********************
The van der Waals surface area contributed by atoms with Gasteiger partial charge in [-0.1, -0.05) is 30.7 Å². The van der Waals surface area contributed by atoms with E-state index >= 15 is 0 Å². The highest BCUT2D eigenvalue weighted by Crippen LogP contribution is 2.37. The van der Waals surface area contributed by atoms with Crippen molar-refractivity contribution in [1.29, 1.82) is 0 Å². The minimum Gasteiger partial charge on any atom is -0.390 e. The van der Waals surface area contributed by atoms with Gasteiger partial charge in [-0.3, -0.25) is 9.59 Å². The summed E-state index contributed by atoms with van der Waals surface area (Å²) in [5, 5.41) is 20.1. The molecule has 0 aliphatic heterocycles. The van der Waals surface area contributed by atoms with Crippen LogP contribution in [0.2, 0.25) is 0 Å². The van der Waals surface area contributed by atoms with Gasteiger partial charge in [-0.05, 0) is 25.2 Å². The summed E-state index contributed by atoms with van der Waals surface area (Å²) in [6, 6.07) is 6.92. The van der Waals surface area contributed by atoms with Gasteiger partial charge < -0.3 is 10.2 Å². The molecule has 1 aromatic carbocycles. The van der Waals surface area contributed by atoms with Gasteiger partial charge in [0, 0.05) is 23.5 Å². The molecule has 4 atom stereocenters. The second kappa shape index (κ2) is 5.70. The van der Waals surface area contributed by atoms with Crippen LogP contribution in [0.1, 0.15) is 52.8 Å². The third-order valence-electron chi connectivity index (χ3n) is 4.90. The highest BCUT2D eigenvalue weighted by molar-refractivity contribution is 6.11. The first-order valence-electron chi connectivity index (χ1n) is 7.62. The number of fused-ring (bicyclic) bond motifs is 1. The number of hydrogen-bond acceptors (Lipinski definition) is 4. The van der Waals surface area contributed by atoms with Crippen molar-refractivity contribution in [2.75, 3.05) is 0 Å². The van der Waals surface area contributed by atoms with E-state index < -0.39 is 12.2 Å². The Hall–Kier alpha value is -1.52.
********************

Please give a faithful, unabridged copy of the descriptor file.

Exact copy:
The van der Waals surface area contributed by atoms with Gasteiger partial charge in [-0.1, -0.05) is 30.7 Å². The van der Waals surface area contributed by atoms with E-state index >= 15 is 0 Å². The highest BCUT2D eigenvalue weighted by Crippen LogP contribution is 2.37. The van der Waals surface area contributed by atoms with Crippen molar-refractivity contribution in [1.29, 1.82) is 0 Å². The minimum Gasteiger partial charge on any atom is -0.390 e. The van der Waals surface area contributed by atoms with Gasteiger partial charge in [-0.3, -0.25) is 9.59 Å². The summed E-state index contributed by atoms with van der Waals surface area (Å²) in [5, 5.41) is 20.1. The molecule has 0 aliphatic heterocycles. The van der Waals surface area contributed by atoms with Crippen LogP contribution in [0.2, 0.25) is 0 Å². The van der Waals surface area contributed by atoms with Gasteiger partial charge in [-0.05, 0) is 25.2 Å². The summed E-state index contributed by atoms with van der Waals surface area (Å²) in [6, 6.07) is 6.92. The van der Waals surface area contributed by atoms with Gasteiger partial charge < -0.3 is 10.2 Å². The molecule has 1 aromatic carbocycles. The van der Waals surface area contributed by atoms with Gasteiger partial charge in [0, 0.05) is 23.5 Å². The molecule has 4 atom stereocenters. The second kappa shape index (κ2) is 5.70. The van der Waals surface area contributed by atoms with Crippen LogP contribution in [0.1, 0.15) is 52.8 Å². The third-order valence-electron chi connectivity index (χ3n) is 4.90. The highest BCUT2D eigenvalue weighted by molar-refractivity contribution is 6.11. The first-order valence-electron chi connectivity index (χ1n) is 7.62. The number of fused-ring (bicyclic) bond motifs is 1. The number of hydrogen-bond acceptors (Lipinski definition) is 4. The van der Waals surface area contributed by atoms with Crippen molar-refractivity contribution in [2.75, 3.05) is 0 Å². The van der Waals surface area contributed by atoms with E-state index < -0.39 is 12.2 Å². The Hall–Kier alpha value is -1.52.